CT_Hpaisoafrica08062004

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Highly Pathogenic Avian Influenza, South Africa

August 11, 2004

Impact Worksheet

The National Department of Agriculture in South Africa confirmed cases of highly pathogenic avian influenza (HPAI) in ostriches on August 6, 2004. This is the first reported occurrence of HPAI in South Africa. HPAI, subtype H5N2, was confirmed in ostrich farms in the Middleton area in Eastern Cape Province. A 30 km-radius quarantine area around Middleton has been established. There are no commercial poultry farms and few backyard poultry in the quarantined area. The HPAI, subtype H5N2 found in South Africa is not the subtype causing the current outbreaks in Asia (H5N1).

South Africa is the world leader in ostrich production. The ostrich industry generates more than 196 million US dollars in exports yearly, and accounts for 90% of ostrich products in the world.About 25% of the country’s ostriches are produced in the Eastern Cape area. The majority of South Africa's exported ostrich meat goes to Europe.

South Africa is not recognized by the US as free from exotic Newcastle disease, therefore imports of poultry and non-processed poultry products from South Africa are restricted. During 2003, 11,284 non-poultry birds were imported into the US from South Africa, and in Jan – May 2004, 7,189 birds were imported. Most birds were imported for commercial purposes. Live birds are quarantined in US ports prior to clearance for entry into the country, during which time testing for infectious diseases, including avian influenza, takes place.


How extensive is highly pathogenic avian influenza (HPAI) in South Africa , and what was South Africa ’s disease status prior to the outbreak?

The National Department of Agriculture in South Africa confirmed cases of highly pathogenic avian influenza in ostriches on August 6, 2004. This is the first report of HPAI in South Africa although avian influenza that was non-pathogenic for poultry occurred in 1991, 1992, 1994, 1995, and 1998 (subtypes H7N1, H5N9, H9N2 and H6N8). HPAI, subtype H5N2, was confirmed in 2 ostrich farms in the Middleton area in Eastern Cape Province. A 30 km-radius quarantine area around Middleton has been established and ostriches on 15 farms in the quarantine area will be slaughtered and destroyed with an estimated 30,000 ostriches at risk. There are no commercial poultry farms in the area and few backyard poultry. Movement restrictions have been placed on all poultry and poultry products and exports have been voluntarily stopped. Estimated date of the first infection was July 21, 2004 and the source of infection is currently under investigation. No human cases have been found.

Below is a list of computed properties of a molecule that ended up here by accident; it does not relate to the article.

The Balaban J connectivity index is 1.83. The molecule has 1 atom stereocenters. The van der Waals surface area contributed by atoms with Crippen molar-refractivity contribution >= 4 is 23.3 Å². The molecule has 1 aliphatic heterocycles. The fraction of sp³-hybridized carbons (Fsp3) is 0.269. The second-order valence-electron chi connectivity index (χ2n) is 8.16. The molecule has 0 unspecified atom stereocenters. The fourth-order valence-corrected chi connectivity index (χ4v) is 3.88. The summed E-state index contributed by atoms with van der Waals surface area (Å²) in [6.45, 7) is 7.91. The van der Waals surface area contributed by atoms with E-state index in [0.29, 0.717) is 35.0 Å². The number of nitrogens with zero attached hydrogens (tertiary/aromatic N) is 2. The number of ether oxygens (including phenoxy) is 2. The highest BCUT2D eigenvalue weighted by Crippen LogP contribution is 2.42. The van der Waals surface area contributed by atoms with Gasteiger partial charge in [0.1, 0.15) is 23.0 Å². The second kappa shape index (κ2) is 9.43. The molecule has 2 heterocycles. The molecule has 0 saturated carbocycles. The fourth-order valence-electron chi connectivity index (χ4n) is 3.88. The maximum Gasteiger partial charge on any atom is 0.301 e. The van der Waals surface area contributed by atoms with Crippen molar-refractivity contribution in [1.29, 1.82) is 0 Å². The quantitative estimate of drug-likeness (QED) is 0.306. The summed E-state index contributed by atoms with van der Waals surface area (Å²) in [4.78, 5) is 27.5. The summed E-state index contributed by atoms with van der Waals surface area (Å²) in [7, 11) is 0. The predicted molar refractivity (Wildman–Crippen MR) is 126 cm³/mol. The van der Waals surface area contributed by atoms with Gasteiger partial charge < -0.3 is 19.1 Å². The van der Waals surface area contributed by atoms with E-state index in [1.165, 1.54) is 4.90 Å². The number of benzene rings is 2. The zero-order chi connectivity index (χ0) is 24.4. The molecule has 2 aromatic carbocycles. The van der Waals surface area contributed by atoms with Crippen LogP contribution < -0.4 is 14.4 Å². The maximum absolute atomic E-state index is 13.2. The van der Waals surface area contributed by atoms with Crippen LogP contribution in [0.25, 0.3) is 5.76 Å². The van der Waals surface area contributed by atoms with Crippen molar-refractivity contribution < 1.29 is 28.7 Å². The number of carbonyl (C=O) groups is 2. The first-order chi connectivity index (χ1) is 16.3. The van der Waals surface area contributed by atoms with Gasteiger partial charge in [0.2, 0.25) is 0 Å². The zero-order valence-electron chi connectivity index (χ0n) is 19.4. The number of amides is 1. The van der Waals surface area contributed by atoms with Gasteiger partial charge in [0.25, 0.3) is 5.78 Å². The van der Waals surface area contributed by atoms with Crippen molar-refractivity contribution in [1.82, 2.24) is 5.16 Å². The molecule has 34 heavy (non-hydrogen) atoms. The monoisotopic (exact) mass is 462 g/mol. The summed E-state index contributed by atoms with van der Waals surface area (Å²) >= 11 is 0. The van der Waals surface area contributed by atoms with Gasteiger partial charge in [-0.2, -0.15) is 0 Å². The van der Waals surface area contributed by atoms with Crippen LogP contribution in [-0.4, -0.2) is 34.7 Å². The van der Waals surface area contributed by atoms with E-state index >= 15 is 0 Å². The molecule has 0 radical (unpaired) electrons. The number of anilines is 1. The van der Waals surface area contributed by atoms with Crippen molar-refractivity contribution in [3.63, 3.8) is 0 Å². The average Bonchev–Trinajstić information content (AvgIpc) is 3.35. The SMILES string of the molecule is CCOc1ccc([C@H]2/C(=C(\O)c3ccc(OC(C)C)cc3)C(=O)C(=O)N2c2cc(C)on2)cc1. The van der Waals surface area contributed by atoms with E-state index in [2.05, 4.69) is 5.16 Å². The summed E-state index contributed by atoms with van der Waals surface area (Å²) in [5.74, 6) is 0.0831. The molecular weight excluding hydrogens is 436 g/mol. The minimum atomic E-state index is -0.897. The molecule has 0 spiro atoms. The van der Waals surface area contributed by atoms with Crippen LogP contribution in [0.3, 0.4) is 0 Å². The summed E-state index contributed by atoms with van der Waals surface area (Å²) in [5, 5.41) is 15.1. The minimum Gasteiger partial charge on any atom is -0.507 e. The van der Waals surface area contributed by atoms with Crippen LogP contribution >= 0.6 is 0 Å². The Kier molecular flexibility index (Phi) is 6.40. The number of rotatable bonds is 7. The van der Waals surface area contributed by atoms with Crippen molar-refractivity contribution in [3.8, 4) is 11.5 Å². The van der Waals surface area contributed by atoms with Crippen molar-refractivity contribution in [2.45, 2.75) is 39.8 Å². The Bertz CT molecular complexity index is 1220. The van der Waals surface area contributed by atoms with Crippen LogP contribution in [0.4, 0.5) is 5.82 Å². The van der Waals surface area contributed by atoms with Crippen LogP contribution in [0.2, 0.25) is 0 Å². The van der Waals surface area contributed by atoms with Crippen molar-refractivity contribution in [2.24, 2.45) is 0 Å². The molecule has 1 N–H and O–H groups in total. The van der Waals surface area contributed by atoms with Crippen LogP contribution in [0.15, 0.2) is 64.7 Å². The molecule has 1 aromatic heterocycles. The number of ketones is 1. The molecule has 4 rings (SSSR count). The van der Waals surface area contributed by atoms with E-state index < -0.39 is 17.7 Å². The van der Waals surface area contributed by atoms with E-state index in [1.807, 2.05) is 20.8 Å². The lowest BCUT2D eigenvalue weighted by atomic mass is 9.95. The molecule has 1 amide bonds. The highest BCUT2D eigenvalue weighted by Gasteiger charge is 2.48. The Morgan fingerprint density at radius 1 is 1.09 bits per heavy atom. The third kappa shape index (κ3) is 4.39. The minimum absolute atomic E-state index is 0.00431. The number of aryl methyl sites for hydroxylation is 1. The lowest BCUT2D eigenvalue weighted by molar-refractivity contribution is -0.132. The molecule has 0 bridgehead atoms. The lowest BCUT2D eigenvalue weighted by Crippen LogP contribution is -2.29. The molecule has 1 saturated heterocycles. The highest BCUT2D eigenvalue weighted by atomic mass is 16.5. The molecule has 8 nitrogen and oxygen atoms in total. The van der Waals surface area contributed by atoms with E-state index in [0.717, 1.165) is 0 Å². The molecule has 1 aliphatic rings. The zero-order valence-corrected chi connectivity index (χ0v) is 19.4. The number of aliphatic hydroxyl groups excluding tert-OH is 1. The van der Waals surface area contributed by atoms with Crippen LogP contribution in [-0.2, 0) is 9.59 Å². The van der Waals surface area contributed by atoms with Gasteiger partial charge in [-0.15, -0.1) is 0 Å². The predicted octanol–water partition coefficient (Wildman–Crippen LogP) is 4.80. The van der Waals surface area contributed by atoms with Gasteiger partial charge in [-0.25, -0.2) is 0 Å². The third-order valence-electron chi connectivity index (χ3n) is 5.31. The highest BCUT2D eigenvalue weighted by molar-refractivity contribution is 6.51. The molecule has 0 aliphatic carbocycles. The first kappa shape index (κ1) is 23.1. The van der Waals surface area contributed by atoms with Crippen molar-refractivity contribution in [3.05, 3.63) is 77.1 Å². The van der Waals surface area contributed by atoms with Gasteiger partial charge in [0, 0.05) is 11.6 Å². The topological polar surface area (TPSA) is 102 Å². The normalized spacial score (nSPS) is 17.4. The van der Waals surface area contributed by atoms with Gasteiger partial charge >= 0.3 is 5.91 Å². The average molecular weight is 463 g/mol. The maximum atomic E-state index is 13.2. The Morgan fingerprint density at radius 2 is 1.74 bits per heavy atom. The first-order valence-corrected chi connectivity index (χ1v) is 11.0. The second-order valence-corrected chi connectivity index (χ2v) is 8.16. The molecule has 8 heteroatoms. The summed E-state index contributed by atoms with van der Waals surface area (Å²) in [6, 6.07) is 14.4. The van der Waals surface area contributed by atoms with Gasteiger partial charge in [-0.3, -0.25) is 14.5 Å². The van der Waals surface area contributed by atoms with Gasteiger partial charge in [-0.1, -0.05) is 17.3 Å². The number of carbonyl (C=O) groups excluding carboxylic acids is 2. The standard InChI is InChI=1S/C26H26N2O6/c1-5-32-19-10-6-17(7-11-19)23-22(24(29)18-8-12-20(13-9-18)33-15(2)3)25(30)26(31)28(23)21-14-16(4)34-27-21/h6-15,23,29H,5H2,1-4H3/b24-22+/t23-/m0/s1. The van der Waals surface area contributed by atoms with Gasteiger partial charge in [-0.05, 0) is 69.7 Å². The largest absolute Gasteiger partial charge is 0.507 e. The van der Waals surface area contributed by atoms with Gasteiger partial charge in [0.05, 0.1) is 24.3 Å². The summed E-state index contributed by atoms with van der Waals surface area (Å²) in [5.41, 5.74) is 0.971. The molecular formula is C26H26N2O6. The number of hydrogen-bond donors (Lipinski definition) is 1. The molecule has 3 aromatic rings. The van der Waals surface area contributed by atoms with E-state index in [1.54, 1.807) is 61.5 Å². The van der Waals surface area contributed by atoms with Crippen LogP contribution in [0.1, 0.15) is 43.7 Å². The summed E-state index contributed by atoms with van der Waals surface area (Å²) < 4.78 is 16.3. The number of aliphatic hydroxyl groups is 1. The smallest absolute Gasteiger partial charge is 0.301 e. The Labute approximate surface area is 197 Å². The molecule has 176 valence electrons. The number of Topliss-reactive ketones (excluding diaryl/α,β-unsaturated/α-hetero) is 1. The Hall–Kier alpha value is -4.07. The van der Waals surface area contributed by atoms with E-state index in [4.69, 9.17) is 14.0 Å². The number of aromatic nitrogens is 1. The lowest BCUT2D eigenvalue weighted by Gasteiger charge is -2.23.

HPAI subtype H5N2 was isolated in outbreaks in Taiwan in January 2004 and Texas in February 2004. In the past, this subtype has been found in Mexico , Italy and the United States as well as in outbreaks in ostriches which occurred in Zimbabwe in 1995 and Denmark in 1998. This is a different subtype than the current outbreaks in Asia (H5N1) that have also affected humans. Past experience with HPAI subtype H5N2 viruses indicates that there is a low threat to public health.

Source: OIE Disease Information Report; USDA APHIS; CDC; ProMed

What is South Africa ’s place in the international market for ostriches, poultry and poultry products?

South Africa is the world leader in ostrich production. The ostrich industry generates more than 196 million US dollars in exports yearly, and accounts for 90% of ostrich products in the world. About 25% of the country’s ostriches are produced in the Eastern Cape area.The majority of South Africa’s exported ostrich meat goes to Europe. Specific statistics on ostrich stocks and a breakdown of ostrich product value are not available. South Africa produces other types of poultry, but South Africa’s percentage of world poultry stocks and world poultry exports is negligible.